Home > Dead and Gone (Sookie Stackhouse #9)(11)

Dead and Gone (Sookie Stackhouse #9)(11)
Author: Charlaine Harris

"What have you done?" he asked. He was deadly serious.

"I haven't done anything," I said, startled by his vehemence. "It was Eric's doing." I told Sam about the knife.

"Didn't you realize there was some significance to the knife?"

"I didn't know it was a knife," I said, beginning to feel pretty pissed but still maintaining my reasonable voice. "Bobby didn't tell me. I guess he didn't know himself, so I couldn't very well pick it up from his brain."

"Where was your sense? Sookie, that was anidiotic thing to do."

This was not exactly the reaction I had anticipated from a man I'd been worried about, a man on whose behalf I'd been working my butt off for days. I gathered my hurt and pride around me like a jacket. "Then let me just take my idiotic self home, so you won't have to put up with my idiocy any longer," I said, my voice even enough to support a level. "I guess I'll go home now that you're back and I don't have to be here every single minute of my day to make sure things are running okay."

"I'm sorry," he said, but it was too late. I was on my high horse, and I was riding it out of Merlotte's.

I was out the back door before our heaviest drinker could have counted to five, and then I was in my car and on the way home. I was mad, and I was sad, and I suspected that Sam was right. That's when you get the angriest, isn't it? When you know you've done something stupid? Eric's explanation hadn't exactly erased my concerns.

I was scheduled to work that evening, so I had until then to get my act together. There was no question of my not showing up. Whether or not Sam and I were on the outs, I had to work.

I wasn't ready to be at home, where I'd have to think about my own confused feelings.

Instead of going home, I turned and went to Tara's Togs. I hadn't seen a lot of my friend Tara since she'd eloped with JB du Rone. But my inner compass was pointing in her direction. To my relief, Tara was in the store alone. McKenna, her "helper," was not a full-time employee. Tara came out of the back when the bell on the door rang. She looked a little surprised to see me at first, but then she smiled. Our friendship has had its ups and downs, but it looked like we were okay now. Great.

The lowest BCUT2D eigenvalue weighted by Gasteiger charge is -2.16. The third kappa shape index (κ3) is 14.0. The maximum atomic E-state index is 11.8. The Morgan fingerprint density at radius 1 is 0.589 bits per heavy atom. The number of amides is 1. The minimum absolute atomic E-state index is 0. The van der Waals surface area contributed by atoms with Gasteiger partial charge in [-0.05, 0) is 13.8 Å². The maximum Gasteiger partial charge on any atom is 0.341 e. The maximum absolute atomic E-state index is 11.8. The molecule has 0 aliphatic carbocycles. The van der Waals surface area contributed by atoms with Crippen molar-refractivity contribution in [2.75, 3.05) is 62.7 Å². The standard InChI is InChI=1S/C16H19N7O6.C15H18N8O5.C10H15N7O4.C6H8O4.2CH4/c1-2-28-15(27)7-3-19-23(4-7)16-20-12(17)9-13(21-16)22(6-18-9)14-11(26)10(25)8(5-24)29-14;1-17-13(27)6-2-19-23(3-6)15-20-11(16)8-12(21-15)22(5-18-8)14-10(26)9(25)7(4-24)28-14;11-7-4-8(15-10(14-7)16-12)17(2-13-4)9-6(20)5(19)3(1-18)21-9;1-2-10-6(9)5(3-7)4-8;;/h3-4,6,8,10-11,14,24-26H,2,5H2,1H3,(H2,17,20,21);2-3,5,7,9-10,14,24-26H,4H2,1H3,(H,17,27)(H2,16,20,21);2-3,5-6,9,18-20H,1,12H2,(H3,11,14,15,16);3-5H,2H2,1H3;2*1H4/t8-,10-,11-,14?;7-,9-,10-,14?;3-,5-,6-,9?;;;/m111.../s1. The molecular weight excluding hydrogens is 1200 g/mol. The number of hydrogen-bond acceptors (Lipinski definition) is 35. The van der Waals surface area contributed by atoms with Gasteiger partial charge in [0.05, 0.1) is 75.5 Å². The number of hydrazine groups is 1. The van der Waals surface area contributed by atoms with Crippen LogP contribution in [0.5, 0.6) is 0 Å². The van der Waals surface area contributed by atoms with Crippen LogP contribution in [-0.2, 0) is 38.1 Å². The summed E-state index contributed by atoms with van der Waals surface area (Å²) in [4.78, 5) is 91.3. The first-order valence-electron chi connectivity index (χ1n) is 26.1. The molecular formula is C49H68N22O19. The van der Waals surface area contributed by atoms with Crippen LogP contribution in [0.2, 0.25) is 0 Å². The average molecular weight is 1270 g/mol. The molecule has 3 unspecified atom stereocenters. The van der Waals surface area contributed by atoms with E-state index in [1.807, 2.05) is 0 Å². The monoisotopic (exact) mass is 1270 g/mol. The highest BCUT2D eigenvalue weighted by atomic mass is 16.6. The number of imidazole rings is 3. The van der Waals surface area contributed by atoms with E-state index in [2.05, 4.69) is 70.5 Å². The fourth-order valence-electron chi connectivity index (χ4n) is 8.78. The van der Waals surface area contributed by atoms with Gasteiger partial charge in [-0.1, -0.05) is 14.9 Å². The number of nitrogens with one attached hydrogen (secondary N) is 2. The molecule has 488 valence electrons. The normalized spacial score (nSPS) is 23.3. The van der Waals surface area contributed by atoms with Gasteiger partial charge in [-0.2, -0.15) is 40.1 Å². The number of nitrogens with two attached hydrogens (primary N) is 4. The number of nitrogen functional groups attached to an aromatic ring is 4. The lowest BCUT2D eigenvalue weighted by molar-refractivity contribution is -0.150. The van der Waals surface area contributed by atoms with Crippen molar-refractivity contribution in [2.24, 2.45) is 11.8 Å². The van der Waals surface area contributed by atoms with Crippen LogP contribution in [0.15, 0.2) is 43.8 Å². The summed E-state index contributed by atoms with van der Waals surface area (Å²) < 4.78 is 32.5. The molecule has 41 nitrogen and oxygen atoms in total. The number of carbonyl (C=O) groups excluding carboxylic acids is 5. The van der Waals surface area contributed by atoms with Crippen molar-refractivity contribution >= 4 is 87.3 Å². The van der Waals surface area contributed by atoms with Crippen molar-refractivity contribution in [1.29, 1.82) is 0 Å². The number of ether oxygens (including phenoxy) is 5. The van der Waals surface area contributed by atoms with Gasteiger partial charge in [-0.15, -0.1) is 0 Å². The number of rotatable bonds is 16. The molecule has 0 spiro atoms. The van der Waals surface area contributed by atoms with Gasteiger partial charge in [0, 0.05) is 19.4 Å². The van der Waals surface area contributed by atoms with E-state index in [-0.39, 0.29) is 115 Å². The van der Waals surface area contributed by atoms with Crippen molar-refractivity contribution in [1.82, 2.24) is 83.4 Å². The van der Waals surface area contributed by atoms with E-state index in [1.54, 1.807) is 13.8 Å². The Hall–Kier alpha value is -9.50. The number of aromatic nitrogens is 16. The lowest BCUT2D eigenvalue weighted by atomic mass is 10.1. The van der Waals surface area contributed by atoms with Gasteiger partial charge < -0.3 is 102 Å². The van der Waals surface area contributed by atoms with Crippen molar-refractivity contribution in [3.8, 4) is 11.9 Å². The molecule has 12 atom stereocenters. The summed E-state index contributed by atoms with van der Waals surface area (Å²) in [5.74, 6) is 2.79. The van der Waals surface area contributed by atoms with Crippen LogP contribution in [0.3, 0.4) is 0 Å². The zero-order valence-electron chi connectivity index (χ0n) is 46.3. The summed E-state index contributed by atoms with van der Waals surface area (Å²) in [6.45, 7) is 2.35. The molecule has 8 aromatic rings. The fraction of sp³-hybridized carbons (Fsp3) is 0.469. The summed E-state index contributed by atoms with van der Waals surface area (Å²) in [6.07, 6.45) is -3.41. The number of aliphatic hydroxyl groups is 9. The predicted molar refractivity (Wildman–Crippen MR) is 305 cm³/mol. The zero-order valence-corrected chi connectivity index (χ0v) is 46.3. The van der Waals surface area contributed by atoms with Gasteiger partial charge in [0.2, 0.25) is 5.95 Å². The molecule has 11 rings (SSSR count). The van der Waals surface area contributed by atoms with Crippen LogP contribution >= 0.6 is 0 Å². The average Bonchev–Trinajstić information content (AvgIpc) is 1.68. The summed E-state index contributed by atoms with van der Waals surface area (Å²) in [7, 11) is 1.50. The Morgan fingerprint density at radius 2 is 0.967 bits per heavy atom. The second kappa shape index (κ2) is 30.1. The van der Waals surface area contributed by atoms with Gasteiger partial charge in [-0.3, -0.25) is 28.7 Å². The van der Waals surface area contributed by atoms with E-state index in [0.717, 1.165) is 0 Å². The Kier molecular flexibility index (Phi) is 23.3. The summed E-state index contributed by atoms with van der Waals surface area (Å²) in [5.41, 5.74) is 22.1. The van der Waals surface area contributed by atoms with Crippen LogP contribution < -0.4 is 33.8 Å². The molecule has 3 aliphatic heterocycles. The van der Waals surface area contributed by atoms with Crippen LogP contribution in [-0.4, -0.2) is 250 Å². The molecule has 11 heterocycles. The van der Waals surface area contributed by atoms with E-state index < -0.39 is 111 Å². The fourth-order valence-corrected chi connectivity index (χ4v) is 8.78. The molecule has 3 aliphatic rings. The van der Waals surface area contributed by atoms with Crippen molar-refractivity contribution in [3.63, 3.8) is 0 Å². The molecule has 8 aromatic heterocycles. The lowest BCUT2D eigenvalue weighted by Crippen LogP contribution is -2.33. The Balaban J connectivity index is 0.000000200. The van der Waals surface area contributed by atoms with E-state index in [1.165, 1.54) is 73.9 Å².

"What's up?" Tara asked. She looked attractive and snug gly in a teal sweater. Tara is taller than I am, and real pretty, and a real good businesswoman.

"I've done a stupid thing, and I don't know how I feel about it," I said.

"Tell me," she commanded, and we went to sit at the table where the wedding catalogs were kept. She shoved the box of Kleenex over to me. Tara knows when I'm going to cry.

So I told her the long story, beginning with the incident in Rhodes where I'd exchanged blood with Eric for what turned out to be one too many times. I told her about the weird bond we had as a result.

"Let me get this straight," she said. "He offered to take your blood so an even worse vamp wouldn't bite you?"

I nodded, dabbing at my eyes.

"Wow, such self-sacrifice." Tara had had some bad experiences with vampires. I wasn't surprised at her sarcastic summation.

"Believe me, Eric doing it was by far the lesser of two evils," I assured her.

Suddenly, I realized I'd be free now if Andre had taken my blood that night . Andre had died at the bombing site. I considered that for a second and moved on. That hadn't happened and I wasn't free, but the chains I wore now were a lot prettier.

"So how are you feeling about Eric?" Tara asked.

"I don't know," I said. "There are things I almost love about him, and things about him that scare the hell out of me. And I really ... you know ...want him. But he pulls tricks for what he says is my own good. I believe he cares about me. But he cares about himself mostly." I took a deep breath. "I'm sorry, I'm babbling."

"This is why I married JB," she said. "So I wouldn't have to worry about shit like this." She nodded, confirming her own good decision.

"Well, you've taken him, so I can't do that," I said. I tried to smile. Marriage to someone as simple as JB sounded really relaxing. But was marriage supposed to be like settling back in a La-Z-Boy ? At least spending time with Eric is never boring, I thought. Sweet as he was, JB had a finite capacity for entertaining conversation.

Plus, Tara was always going to have to be in charge. Tara was no fool, and she'd never be blinded by love. Other things, maybe, but not love. I knew Tara clearly understood the rules of her marriage to JB, and she didn't seem to mind. For her, being the navigator/captain was a comforting and empowering role. I definitely liked to be in charge of my own life - I didn't want anyone owning me - but my concept of marriage was more in the nature of a democratic partnership.